Killer gets two life sentencesFriday, October 22, 2021
BY ALICIA DUNKLEY WILLIS
Supreme Court judge Justice Lorna Shelly Williams yesterday slapped Fabian Skervin with two life sentences for the 2018 murder of a Jamaican-Canadian couple in Retreat, St Thomas, saying that the evidence in what was clearly a “premeditated” homicide “was overwhelming”.
“He admitted that he entered the house of the victims and had hidden in a closet with a piece of board… his actions… showed premeditation. Mr Skervin will be sentenced to two life imprisonments for the murder of Mr and Mrs Flake,” the judge said at the outset of the sentencing exercise, pointing out that, what the court needed to decide was the number of years to be imposed on the defendant before he is eligible for parole.
Under the Offences Against the Person Act, murder attracts life in prison.
Melbourne Flake, 81, and his 70 year-old wife Etta, were found dead at their vacation home on January 9, 2018. Mr Flake, whose hands and feet were bound, was observed to have sustained head wounds, while his wife, who was also bound, was said to have been suffocated.
Following investigations, Skervin — a farmer of Tulip Road and Soho district, both in Seaforth — and his female companion were picked up at a house in the Seaforth Housing Scheme in St Thomas on Wednesday, February 7. They were subsequently charged with two counts of murder and robbery with aggravation each.
Yesterday, Justice Shelly Williams — after applying the relevant discounts to Skervin who, in addition to pleading guilty early has already spent three years and eight months behind bars — sentenced him to life imprisonment for both counts of murder. Both sentences are to run concurrently, making it so that he will serve 32 years and four months before being eligible for parole.
In outlining the aggravating factors in the case against Skervin, the judge said, “I take into consideration that more than one person was killed, the murder was committed during the course of a robbery, the defendant used the debit card of the deceased to purchase numerous items, to include appliances and jewellery, and I also take into account that the victims were senior citizens.”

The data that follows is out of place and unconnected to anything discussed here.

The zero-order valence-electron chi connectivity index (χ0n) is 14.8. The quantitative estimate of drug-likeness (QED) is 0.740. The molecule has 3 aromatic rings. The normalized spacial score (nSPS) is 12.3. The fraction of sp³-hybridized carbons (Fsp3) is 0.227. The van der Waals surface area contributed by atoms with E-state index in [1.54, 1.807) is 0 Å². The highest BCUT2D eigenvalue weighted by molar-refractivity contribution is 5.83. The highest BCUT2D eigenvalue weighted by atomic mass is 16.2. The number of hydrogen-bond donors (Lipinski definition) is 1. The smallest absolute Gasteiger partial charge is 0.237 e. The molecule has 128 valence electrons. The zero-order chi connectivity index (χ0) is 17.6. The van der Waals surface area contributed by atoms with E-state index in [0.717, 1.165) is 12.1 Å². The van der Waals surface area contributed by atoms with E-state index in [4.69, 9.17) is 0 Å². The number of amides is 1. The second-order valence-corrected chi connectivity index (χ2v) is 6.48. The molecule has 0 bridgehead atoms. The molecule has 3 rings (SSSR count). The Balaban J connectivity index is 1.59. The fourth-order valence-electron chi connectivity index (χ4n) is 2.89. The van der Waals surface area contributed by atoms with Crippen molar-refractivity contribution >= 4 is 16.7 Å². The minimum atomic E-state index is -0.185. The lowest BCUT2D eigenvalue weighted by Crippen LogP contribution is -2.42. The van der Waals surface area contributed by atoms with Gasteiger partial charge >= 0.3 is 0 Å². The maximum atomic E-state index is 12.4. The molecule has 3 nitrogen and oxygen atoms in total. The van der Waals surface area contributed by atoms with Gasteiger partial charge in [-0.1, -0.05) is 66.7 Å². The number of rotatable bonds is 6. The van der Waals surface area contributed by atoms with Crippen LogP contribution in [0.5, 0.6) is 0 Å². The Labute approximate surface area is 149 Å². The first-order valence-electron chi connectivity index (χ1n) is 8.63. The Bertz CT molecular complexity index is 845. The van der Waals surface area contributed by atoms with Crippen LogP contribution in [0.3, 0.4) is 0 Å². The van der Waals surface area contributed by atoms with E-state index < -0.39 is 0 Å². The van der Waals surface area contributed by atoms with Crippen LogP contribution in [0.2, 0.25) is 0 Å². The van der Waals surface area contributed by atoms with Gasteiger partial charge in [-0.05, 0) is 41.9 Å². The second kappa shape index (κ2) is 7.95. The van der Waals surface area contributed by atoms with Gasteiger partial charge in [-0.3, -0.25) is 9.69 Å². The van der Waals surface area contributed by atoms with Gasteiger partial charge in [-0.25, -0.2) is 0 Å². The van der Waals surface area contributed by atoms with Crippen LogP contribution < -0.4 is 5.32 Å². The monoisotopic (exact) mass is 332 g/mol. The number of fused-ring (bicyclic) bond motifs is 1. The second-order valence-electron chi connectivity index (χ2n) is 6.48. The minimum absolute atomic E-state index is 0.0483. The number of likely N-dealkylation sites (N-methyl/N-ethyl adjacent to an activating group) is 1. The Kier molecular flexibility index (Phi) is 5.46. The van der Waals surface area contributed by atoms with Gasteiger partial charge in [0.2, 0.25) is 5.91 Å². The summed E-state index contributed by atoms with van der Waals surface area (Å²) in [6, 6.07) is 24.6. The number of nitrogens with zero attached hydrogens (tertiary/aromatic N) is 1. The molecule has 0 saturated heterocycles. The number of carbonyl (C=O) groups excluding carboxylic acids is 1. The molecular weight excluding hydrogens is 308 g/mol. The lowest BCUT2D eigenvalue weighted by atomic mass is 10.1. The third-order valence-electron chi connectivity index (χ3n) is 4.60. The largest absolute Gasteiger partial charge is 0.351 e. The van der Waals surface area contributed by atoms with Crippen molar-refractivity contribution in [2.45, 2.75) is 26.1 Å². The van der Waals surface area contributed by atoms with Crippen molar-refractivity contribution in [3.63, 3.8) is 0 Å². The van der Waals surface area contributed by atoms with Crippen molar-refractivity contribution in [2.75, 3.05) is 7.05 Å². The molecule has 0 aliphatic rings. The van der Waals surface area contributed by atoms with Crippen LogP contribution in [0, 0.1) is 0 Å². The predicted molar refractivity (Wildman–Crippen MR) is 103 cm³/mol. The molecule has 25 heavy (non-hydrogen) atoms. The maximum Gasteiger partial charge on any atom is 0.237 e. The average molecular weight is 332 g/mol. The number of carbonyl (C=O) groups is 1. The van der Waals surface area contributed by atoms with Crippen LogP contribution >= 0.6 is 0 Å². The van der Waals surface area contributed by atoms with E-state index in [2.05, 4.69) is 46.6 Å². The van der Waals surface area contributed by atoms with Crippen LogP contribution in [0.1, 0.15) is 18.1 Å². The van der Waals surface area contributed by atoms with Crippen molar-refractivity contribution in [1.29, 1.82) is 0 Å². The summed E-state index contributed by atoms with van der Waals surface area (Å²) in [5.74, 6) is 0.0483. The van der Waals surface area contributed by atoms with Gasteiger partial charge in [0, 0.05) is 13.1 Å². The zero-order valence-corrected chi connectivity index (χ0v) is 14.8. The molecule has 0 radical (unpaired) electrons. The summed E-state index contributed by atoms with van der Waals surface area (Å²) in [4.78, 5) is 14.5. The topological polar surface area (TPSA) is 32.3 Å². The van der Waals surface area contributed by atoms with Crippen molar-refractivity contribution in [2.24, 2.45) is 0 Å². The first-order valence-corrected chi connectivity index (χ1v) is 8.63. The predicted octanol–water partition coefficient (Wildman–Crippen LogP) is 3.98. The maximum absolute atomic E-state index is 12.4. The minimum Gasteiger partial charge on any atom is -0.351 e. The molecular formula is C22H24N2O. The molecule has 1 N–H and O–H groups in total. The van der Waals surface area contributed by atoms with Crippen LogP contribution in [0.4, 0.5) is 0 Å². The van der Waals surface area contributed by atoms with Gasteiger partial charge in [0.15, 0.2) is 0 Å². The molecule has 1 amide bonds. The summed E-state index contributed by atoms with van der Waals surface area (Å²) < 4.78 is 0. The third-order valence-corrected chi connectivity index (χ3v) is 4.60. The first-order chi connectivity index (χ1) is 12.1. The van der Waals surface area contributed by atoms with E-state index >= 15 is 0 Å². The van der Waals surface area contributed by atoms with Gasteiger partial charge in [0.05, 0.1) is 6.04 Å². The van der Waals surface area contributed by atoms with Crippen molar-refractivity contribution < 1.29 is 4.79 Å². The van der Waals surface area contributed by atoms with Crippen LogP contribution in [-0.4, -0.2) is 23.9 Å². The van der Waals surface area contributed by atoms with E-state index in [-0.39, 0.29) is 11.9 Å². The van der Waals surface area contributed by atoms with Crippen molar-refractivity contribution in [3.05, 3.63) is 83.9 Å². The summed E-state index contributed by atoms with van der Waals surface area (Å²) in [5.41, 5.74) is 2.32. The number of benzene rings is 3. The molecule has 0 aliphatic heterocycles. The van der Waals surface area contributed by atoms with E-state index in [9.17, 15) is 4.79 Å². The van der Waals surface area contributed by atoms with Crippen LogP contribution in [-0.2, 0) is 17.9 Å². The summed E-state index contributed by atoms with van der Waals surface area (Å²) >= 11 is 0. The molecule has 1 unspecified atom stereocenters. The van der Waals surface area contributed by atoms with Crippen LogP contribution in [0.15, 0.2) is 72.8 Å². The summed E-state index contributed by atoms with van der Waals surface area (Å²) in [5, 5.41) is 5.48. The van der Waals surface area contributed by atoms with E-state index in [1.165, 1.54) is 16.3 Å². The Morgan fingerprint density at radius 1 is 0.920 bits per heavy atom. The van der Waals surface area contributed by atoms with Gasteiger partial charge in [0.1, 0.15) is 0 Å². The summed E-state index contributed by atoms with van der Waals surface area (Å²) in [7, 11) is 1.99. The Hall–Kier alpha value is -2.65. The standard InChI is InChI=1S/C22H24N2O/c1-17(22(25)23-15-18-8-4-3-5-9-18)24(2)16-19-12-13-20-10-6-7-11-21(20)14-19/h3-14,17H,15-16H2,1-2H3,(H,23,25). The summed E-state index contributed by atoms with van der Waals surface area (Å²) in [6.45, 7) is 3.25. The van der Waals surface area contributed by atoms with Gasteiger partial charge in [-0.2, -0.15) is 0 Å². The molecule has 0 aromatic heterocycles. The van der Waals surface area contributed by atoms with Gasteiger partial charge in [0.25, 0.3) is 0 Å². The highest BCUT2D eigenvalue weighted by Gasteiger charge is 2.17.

She said mitigating factors such as Skervin deciding to plead guilty early in the matter, as well as the fact that he had no previous convictions, did not take away from the fact that “the evidence against the defendant was overwhelming”.
“I say this because there was video footage of the defendant using the debit card of Mr Flake, and he made a number of statements confessing to the killing,” she said.
Skervin, in July this year, pleaded guilty to two counts of murder following a psychiatric evaluation which established that he was fit to plead. The expert said that four years before the murders Skervin had experienced one incident of auditory hallucinations. However, based on his report and history he was not influenced by an abnormality of the mind at the time of the offence.
According to the expert, Skervin understood the nature of the offence but described the incident as a robbery where he ended up killing the victims due to an evil attack described as a fire and electric shock in his head and body. Skervin was diagnosed with schizophrenia in 2020 while in custody.
The Flakes, who were visiting Jamaica at the time of their murders, had been carrying out extensive work on their vacation home and had hired Skervin, among others, to work on the property.
Skervin, upon his arrest, made several statements admitting that he had murdered them, while claiming that he had been battling spiritual forces which influenced his actions as he did not intend to kill the couple. He confessed to entering the couple's home while they were outside and hiding in a closet with a piece of board until nightfall when he then launched his attack. He further admitted to beating Mr Flake until he gave him the personal identification number for his debit card.
That debit card, investigators said, was used to make several purchases, including appliances and jewellery, which included a wedding ring. Video evidence and recordings implicated Skervin.
Yesterday, Skervin's lawyer, Anthony Williams, in prevailing on the court to show mercy, said his client, who had accepted responsibility for his actions, was capable of being rehabilitated. He further noted that Skervin had played a fatherly role in his family and was described by residents of his community as a hard-working and quiet individual who did not take part in deviant behaviour with others.
His partner, the mother of his four-year-old child, remains before the court.